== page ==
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Dominion expects edge for Millstone in DEEP zero carbon auction

Waterford — Regulators on Tuesday paved a way for Millstone Power Station to gain an edge in a state-run electricity auction after months of debate over whether the plant is at risk of early closure.

In its request for proposals for zero carbon energy released Tuesday evening, the Department of Energy and Environmental Protection said it would let energy producers try to convince regulators they're "at risk" of closure before 2022. That could boost Millstone's proposals, as they'll be scored on environmental and grid benefits along with price.

DEEP's decision means as early as 2019, Millstone could potentially gain an advantage over facilities competing in the RFP, which is open to hydropower, solar and wind producers. Just a few weeks ago, DEEP said it wouldn't consider facilities "at risk" until 2023, igniting outcry from lawmakers and warnings from plant owner Dominion Energy that without full consideration of Millstone's benefits in the zero carbon market next year, the plant could face premature closure in a wholesale market dominated by natural gas.

"We are pleased that DEEP modified the 'at risk time period,'" Dominion said in a statement released by Millstone spokesman Ken Holt. "By doing so, DEEP acknowledges that an existing resource that is determined to be 'at risk' should have all its attributes valued now."

Regulators created the "at risk" designation and let Millstone compete in the zero carbon RFP after state-hired consultants said premature Millstone closure would spark heavy job losses, grid unreliability and spikes in greenhouse gas emissions from replacement power sources. Millstone's two operating units are licensed until 2035 and 2045.

Because public data shows Millstone should be profitable for many years and because the plant already has sold substantial energy capacity to the regional grid for the next several years, some Dominion critics blasted the RFP process as a handout.

"Millstone's decision to take on obligations and not signal any intent to retire suggests that Dominion, contradictory to its rhetoric, views Millstone as economically solvent and not an Existing Resource at Risk, at least prior to the second half of 2023," energy company NRG recently said in a letter to DEEP.

Dominion in May submitted a petition for "at risk" treatment with the Public Utilities Regulatory Authority, "which included a full accounting of Millstone's audited financials," the company said. PURA is the agency that regulates the rates and services of utilities and telecommunications companies in the state. 

"We expect Millstone to be granted 'at risk' status," Dominion said Tuesday, noting fuel security and economic impact were also among the factors weighed by regulators evaluating proposals from "at risk" facilities.

PURA signaled in July that Millstone could be "at risk" earlier than DEEP believed. PURA urged DEEP to "consider permitting more flexibility in its bidding and evaluation requirements" and to evaluate "on a case-by-case basis ... whether and when a resource is 'at risk.'"

Before DEEP released the final RFP, Dominion warned that it might not even submit a proposal if it was barred from potential "at risk" consideration when DEEP selects winning energy producers next spring. Dominion pointed to its shuttered Kewaunee Power Station in Wisconsin as an example of a plant that could not compete with natural gas and wasn't worth continued investment among Dominion's facilities.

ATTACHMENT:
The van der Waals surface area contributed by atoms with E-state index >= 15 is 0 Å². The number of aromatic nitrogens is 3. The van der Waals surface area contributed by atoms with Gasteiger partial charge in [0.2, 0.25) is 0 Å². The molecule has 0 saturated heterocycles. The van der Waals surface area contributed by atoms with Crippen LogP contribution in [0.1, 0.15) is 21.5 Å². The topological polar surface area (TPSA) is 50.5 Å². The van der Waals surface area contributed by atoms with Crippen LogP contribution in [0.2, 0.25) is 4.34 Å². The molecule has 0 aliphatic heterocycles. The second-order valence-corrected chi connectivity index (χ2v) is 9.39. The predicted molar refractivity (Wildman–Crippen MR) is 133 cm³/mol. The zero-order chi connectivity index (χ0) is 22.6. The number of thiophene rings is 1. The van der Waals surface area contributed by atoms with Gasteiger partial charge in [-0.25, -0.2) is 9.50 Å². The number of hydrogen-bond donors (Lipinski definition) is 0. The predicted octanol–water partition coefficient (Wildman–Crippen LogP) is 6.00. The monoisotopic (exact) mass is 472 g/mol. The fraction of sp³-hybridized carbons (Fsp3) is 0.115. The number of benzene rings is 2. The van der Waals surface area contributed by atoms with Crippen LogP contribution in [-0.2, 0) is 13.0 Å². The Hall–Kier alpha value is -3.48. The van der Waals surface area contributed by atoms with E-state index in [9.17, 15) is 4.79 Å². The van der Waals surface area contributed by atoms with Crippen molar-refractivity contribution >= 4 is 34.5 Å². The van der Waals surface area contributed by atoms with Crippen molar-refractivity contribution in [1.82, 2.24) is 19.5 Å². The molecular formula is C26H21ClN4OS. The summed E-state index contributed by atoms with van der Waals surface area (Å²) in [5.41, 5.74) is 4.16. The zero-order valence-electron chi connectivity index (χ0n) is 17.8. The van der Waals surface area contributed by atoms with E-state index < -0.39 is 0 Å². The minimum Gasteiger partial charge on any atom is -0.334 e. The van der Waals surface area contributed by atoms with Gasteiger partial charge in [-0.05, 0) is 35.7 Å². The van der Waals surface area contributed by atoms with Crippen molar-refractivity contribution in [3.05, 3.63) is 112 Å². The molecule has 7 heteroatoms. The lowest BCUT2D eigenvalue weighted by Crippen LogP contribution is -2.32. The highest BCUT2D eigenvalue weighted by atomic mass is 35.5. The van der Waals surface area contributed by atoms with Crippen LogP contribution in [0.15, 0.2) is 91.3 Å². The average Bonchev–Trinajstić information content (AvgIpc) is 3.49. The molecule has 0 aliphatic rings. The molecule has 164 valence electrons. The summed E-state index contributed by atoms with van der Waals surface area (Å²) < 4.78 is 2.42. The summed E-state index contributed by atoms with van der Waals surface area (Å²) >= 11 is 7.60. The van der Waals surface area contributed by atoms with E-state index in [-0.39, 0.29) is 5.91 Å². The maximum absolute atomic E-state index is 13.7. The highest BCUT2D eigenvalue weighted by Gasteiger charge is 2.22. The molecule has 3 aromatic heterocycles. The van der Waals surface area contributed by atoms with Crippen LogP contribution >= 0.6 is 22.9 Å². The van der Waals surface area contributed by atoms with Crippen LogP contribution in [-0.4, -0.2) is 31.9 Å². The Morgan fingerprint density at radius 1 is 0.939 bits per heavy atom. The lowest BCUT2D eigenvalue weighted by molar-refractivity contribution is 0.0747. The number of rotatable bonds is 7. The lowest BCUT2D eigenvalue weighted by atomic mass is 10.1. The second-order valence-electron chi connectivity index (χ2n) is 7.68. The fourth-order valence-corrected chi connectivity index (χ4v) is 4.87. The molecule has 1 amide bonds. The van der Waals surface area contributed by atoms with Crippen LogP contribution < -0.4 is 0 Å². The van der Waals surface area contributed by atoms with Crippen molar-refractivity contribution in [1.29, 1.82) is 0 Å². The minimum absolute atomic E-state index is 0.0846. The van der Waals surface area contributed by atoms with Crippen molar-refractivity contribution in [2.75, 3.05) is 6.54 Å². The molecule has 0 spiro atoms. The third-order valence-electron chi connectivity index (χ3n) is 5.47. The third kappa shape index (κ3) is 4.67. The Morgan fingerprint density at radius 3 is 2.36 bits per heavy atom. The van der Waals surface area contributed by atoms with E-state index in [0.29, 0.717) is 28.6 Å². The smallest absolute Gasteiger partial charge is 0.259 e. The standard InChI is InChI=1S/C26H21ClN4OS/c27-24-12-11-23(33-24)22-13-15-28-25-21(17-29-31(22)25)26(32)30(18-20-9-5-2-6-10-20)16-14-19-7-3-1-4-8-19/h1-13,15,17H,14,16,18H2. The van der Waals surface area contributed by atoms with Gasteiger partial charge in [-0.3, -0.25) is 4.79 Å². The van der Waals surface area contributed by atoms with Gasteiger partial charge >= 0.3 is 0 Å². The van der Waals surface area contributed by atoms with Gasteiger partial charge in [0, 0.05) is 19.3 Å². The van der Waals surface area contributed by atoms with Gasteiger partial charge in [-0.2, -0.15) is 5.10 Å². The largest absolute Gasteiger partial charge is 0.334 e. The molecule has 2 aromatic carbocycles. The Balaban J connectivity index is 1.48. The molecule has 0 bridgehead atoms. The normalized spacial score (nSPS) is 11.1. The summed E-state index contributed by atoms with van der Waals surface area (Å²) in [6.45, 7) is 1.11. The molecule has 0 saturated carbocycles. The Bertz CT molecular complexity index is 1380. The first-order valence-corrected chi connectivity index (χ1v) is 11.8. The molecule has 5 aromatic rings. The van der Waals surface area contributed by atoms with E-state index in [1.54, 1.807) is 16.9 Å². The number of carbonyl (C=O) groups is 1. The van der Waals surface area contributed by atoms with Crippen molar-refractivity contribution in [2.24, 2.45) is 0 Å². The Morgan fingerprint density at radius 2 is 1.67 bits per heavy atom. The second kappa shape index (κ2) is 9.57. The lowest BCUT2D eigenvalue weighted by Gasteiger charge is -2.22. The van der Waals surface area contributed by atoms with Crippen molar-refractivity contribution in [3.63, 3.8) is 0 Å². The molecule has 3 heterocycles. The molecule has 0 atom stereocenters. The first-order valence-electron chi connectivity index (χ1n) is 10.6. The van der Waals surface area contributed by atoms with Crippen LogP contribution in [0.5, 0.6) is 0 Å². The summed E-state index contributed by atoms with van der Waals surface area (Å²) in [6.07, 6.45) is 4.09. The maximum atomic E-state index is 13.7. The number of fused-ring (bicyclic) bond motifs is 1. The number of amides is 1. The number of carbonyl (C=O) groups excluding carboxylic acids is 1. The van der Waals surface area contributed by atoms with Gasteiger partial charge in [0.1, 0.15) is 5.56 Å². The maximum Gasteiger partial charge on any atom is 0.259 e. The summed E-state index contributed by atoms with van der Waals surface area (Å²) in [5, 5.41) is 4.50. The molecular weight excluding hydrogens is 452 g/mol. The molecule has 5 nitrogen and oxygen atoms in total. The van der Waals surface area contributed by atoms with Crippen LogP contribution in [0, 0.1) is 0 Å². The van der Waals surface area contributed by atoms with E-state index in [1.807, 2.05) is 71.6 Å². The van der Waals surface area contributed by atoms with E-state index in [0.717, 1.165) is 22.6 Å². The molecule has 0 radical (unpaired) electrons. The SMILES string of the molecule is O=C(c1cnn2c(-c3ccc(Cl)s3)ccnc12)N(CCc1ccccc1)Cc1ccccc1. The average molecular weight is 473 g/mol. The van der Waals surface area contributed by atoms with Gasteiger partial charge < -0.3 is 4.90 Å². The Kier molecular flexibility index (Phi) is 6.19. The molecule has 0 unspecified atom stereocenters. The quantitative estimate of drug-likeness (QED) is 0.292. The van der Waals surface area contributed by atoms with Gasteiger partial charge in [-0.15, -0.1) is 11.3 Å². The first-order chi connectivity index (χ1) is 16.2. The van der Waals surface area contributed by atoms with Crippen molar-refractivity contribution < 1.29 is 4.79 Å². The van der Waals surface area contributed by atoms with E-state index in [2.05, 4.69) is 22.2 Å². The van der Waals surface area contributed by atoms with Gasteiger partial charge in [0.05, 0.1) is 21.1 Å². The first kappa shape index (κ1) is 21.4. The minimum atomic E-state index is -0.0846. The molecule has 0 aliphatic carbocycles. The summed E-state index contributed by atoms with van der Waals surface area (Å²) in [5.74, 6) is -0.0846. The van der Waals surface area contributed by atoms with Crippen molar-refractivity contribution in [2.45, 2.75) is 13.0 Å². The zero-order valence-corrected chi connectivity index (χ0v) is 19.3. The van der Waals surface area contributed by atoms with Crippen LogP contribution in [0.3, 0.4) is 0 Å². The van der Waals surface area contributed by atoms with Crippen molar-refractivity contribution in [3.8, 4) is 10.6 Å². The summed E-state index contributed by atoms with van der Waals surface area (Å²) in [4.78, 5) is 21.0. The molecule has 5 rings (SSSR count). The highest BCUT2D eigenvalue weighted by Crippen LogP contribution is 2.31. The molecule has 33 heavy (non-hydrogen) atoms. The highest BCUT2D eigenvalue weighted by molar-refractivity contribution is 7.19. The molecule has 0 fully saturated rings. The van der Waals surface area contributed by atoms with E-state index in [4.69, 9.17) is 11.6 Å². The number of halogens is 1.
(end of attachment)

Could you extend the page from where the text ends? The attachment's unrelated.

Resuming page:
DEEP, which does not comment on ongoing RFPs, said in a statement that it "carefully reviewed" about 70 comments on its draft RFP before making several changes.

In an apparent nod to energy sources other than nuclear power after many comments from energy companies and renewable advocates, DEEP said it "reserved the right to select an increment of an at risk bid plus a portfolio of other zero carbon resources."

DEEP did not abandon a so-called "at risk time period," noting it wouldn't consider facilities "at risk" until June 1, 2022, a year earlier than its draft RFP proposed. DEEP based that time frame on energy capacity obligations that could cost Millstone hundreds of millions of dollars to shed before 2022.

But DEEP left the door open for energy producers to "rebut this presumption by providing evidence" to PURA "that it should be considered at risk prior to 2022."

"DEEP is at least still giving Dominion that opportunity to prove that they're at risk," said state Rep. Kathleen McCarty, R-Waterford. "It's positive but there's still work to be done."

"I appreciate the consideration DEEP put into modifying this RFP to take into account the concerns raised by lawmakers and act in the best interest of Connecticut ratepayers," said state Sen. Paul Formica, R-East Lyme. "I also appreciate that the RFP allows other resources to be selected as diverse portfolio measures which will further help our state build a bridge to a renewable energy future."

By October, PURA must determine whether confidential financial data turned over by Dominion proves Millstone is in financial peril.

DEEP says it will pick winners among zero carbon companies by late 2018 or early 2019. PURA will approve final contracts between energy producers and utilities by spring of 2019.

DEEP said it will hold a bidders' conference on Monday, Aug. 13, in New Britain. Proposals are due to DEEP by Sept. 14.


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